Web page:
Thus with this breakthrough, thanks to the Open Source Community, GSM mobile conversations can no longer be considered private and confidential, as now embassies and politicians will soon realize that persons with laptops with the right gear can intercept their conversations as far as a kilometer away.

Thus the recent Bank of Nova Scotia advisory must now appear to be alarmist news, as most wireless POS (Point Of Sale) at Gas Stations and Convenience Stores island wide are on GSM Networks, using the GPRS (Global Packet Radio System) and EDGE (Enhanced Data Rates for GSM Evolution) to transmit data for each transaction involving debit and credit cards accounts.

Thus, the layperson, armed with this information, is left to wonder where the real concern of the Bank of Nova Scotia should be focused: not the few hundred people, whose number admittedly are increasing, who do transactions online and often receive notifications via email and may mistake them as real when in fact they are part of a phishing scam, but the increasing thousands of people who are now using wireless POS (Point Of Sale) at Gas Stations and Convenience Stores island wide whose transactions are now interceptable and reliably decodable with equipment that is already easily available in Jamaica.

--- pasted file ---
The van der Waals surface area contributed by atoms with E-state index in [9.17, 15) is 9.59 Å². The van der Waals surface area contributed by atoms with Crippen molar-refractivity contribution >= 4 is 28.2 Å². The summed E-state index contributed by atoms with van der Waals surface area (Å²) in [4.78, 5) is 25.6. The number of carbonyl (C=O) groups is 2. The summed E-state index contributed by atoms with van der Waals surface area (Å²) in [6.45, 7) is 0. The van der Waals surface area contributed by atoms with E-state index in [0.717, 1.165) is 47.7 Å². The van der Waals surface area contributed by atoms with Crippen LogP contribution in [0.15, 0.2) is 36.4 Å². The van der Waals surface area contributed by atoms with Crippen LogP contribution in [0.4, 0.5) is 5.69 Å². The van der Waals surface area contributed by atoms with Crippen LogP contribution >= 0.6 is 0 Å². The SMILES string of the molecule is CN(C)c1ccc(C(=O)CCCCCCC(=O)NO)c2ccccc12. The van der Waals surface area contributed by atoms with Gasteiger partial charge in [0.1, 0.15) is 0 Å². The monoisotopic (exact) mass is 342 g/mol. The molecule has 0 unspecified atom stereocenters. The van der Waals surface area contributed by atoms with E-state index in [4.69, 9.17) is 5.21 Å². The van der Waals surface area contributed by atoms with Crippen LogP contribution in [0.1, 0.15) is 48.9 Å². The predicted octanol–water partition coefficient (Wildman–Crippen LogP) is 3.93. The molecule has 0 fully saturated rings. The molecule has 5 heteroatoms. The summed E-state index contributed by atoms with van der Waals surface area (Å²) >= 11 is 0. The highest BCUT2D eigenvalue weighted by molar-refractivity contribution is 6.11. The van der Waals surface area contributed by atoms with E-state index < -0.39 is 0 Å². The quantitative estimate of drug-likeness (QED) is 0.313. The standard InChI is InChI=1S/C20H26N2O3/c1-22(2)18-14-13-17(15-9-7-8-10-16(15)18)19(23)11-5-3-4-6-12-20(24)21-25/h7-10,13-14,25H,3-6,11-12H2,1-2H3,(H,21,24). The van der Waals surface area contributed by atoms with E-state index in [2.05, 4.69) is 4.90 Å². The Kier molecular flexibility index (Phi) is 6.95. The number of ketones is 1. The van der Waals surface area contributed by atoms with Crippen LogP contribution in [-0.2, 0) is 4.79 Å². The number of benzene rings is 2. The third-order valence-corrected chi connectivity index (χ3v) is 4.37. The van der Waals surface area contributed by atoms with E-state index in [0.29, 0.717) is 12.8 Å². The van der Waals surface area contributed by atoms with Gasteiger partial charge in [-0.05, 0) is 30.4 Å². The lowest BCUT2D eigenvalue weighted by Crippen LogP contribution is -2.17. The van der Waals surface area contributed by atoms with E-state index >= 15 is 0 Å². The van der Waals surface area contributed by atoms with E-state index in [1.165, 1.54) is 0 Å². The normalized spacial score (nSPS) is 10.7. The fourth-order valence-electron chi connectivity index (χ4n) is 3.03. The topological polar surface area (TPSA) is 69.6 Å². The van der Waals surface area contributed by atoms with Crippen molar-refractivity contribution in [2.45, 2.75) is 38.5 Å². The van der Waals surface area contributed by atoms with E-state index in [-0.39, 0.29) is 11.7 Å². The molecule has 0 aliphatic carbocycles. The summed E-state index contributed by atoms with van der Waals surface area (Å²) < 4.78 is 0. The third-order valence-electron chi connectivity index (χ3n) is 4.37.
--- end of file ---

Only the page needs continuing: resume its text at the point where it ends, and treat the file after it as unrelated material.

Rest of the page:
But then what of personal conversations? Are these too not interceptable? Do these not also contain valuable information, even more valuable than PIN numbers and account passwords?

Thus the arguments move away from the Bank of Nova Scotia and other banks and other financial institutions that use Debit/Credit Cards and POS (Point Of Sale) devices to the Telecoms Providers, most of whom operate GSM Networks, some with 3G and WiMaX 4G Fixed (IEEE 802.16a) and WiMaX 4G Mobile (IEEE 802.16d) compliant Networks, who may still be using A5/1 codebooks.

As Customers and Subscribers especially concerned private citizens and persons who work in sensitive industries such as consulates, embassies, politics and security, learn of the news, Telecoms Providers will have to increase their level of security as the 128 bit A5/3 codebooks will also soon be decrypted and then all mobile communications, both on 2G and 3G Networks will be easily interceptable.